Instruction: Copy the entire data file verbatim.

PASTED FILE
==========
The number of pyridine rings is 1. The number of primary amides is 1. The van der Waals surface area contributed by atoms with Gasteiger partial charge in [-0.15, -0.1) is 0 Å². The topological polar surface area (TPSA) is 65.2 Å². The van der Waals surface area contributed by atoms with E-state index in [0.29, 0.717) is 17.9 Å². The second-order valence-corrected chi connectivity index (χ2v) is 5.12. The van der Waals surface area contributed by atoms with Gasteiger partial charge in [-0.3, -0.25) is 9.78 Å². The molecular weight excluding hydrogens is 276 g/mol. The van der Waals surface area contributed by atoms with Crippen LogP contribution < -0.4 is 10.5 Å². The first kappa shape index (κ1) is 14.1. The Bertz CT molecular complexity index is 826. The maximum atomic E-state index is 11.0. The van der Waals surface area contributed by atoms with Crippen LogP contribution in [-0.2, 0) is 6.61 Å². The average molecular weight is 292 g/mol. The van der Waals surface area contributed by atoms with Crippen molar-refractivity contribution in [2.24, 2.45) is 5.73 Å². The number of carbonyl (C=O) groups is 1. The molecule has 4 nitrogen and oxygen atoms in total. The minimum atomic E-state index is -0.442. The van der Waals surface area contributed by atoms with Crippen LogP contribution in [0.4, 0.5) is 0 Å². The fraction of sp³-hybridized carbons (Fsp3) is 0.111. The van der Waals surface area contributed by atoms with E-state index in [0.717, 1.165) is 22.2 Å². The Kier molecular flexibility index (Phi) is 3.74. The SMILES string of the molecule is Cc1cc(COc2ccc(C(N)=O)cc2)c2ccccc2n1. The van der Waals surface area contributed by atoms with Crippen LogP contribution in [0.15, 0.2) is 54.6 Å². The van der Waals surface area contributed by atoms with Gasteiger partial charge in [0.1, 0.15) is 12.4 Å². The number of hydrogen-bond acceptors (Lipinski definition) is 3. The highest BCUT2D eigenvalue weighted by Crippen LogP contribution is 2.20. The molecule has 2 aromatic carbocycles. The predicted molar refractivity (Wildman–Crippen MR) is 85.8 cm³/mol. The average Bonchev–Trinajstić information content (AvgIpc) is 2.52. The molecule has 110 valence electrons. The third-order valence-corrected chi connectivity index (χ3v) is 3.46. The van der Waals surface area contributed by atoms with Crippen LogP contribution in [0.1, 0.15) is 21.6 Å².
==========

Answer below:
The number of pyridine rings is 1. The number of primary amides is 1. The van der Waals surface area contributed by atoms with Gasteiger partial charge in [-0.15, -0.1) is 0 Å². The topological polar surface area (TPSA) is 65.2 Å². The van der Waals surface area contributed by atoms with E-state index in [0.29, 0.717) is 17.9 Å². The second-order valence-corrected chi connectivity index (χ2v) is 5.12. The van der Waals surface area contributed by atoms with Gasteiger partial charge in [-0.3, -0.25) is 9.78 Å². The molecular weight excluding hydrogens is 276 g/mol. The van der Waals surface area contributed by atoms with Crippen LogP contribution < -0.4 is 10.5 Å². The first kappa shape index (κ1) is 14.1. The Bertz CT molecular complexity index is 826. The maximum atomic E-state index is 11.0. The van der Waals surface area contributed by atoms with Crippen LogP contribution in [-0.2, 0) is 6.61 Å². The average molecular weight is 292 g/mol. The van der Waals surface area contributed by atoms with Crippen molar-refractivity contribution in [2.24, 2.45) is 5.73 Å². The number of carbonyl (C=O) groups is 1. The molecule has 4 nitrogen and oxygen atoms in total. The minimum atomic E-state index is -0.442. The van der Waals surface area contributed by atoms with Crippen LogP contribution in [0.4, 0.5) is 0 Å². The fraction of sp³-hybridized carbons (Fsp3) is 0.111. The van der Waals surface area contributed by atoms with E-state index in [0.717, 1.165) is 22.2 Å². The Kier molecular flexibility index (Phi) is 3.74. The SMILES string of the molecule is Cc1cc(COc2ccc(C(N)=O)cc2)c2ccccc2n1. The van der Waals surface area contributed by atoms with Crippen LogP contribution in [0.15, 0.2) is 54.6 Å². The van der Waals surface area contributed by atoms with Gasteiger partial charge in [0.1, 0.15) is 12.4 Å². The number of hydrogen-bond acceptors (Lipinski definition) is 3. The highest BCUT2D eigenvalue weighted by Crippen LogP contribution is 2.20. The molecule has 2 aromatic carbocycles. The predicted molar refractivity (Wildman–Crippen MR) is 85.8 cm³/mol. The average Bonchev–Trinajstić information content (AvgIpc) is 2.52. The molecule has 110 valence electrons. The third-order valence-corrected chi connectivity index (χ3v) is 3.46. The van der Waals surface area contributed by atoms with Crippen LogP contribution in [0.1, 0.15) is 21.6 Å².